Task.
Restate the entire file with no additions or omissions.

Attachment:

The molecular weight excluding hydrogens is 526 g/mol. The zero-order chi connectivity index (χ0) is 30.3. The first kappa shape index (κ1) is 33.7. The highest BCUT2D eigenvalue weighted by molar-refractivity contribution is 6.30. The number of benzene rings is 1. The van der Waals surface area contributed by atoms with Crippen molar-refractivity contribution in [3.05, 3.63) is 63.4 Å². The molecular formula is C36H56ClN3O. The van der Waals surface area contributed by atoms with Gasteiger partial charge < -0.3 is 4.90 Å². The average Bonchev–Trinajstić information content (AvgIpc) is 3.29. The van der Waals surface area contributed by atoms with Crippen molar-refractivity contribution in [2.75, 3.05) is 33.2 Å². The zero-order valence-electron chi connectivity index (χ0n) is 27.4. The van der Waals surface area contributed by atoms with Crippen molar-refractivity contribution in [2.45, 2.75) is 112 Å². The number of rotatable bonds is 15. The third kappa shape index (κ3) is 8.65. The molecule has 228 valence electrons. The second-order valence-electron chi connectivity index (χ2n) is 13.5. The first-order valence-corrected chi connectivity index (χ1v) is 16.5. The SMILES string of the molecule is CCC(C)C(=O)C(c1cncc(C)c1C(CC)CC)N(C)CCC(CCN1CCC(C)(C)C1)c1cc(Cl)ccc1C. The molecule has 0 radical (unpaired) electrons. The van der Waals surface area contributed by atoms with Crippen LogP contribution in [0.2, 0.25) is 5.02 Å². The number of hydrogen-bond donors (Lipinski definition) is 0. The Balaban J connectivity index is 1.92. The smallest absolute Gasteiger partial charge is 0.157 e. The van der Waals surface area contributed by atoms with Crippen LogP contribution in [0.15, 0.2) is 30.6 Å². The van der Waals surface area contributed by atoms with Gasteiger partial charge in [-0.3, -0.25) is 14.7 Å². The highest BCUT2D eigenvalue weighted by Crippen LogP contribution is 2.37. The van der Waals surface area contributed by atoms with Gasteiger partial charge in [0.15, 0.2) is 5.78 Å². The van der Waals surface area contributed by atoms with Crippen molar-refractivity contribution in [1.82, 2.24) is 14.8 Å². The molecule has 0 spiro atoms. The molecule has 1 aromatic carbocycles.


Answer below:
The molecular weight excluding hydrogens is 526 g/mol. The zero-order chi connectivity index (χ0) is 30.3. The first kappa shape index (κ1) is 33.7. The highest BCUT2D eigenvalue weighted by molar-refractivity contribution is 6.30. The number of benzene rings is 1. The van der Waals surface area contributed by atoms with Crippen molar-refractivity contribution in [3.05, 3.63) is 63.4 Å². The molecular formula is C36H56ClN3O. The van der Waals surface area contributed by atoms with Gasteiger partial charge < -0.3 is 4.90 Å². The average Bonchev–Trinajstić information content (AvgIpc) is 3.29. The van der Waals surface area contributed by atoms with Crippen molar-refractivity contribution in [2.75, 3.05) is 33.2 Å². The zero-order valence-electron chi connectivity index (χ0n) is 27.4. The van der Waals surface area contributed by atoms with Crippen molar-refractivity contribution in [2.45, 2.75) is 112 Å². The number of rotatable bonds is 15. The third kappa shape index (κ3) is 8.65. The molecule has 228 valence electrons. The second-order valence-electron chi connectivity index (χ2n) is 13.5. The first-order valence-corrected chi connectivity index (χ1v) is 16.5. The SMILES string of the molecule is CCC(C)C(=O)C(c1cncc(C)c1C(CC)CC)N(C)CCC(CCN1CCC(C)(C)C1)c1cc(Cl)ccc1C. The molecule has 0 radical (unpaired) electrons. The van der Waals surface area contributed by atoms with Crippen LogP contribution in [0.2, 0.25) is 5.02 Å². The number of hydrogen-bond donors (Lipinski definition) is 0. The Balaban J connectivity index is 1.92. The smallest absolute Gasteiger partial charge is 0.157 e. The van der Waals surface area contributed by atoms with Crippen LogP contribution in [0.15, 0.2) is 30.6 Å². The van der Waals surface area contributed by atoms with Gasteiger partial charge in [-0.3, -0.25) is 14.7 Å². The highest BCUT2D eigenvalue weighted by Crippen LogP contribution is 2.37. The van der Waals surface area contributed by atoms with Gasteiger partial charge in [0.15, 0.2) is 5.78 Å². The van der Waals surface area contributed by atoms with Crippen molar-refractivity contribution in [1.82, 2.24) is 14.8 Å². The molecule has 0 spiro atoms. The molecule has 1 aromatic carbocycles.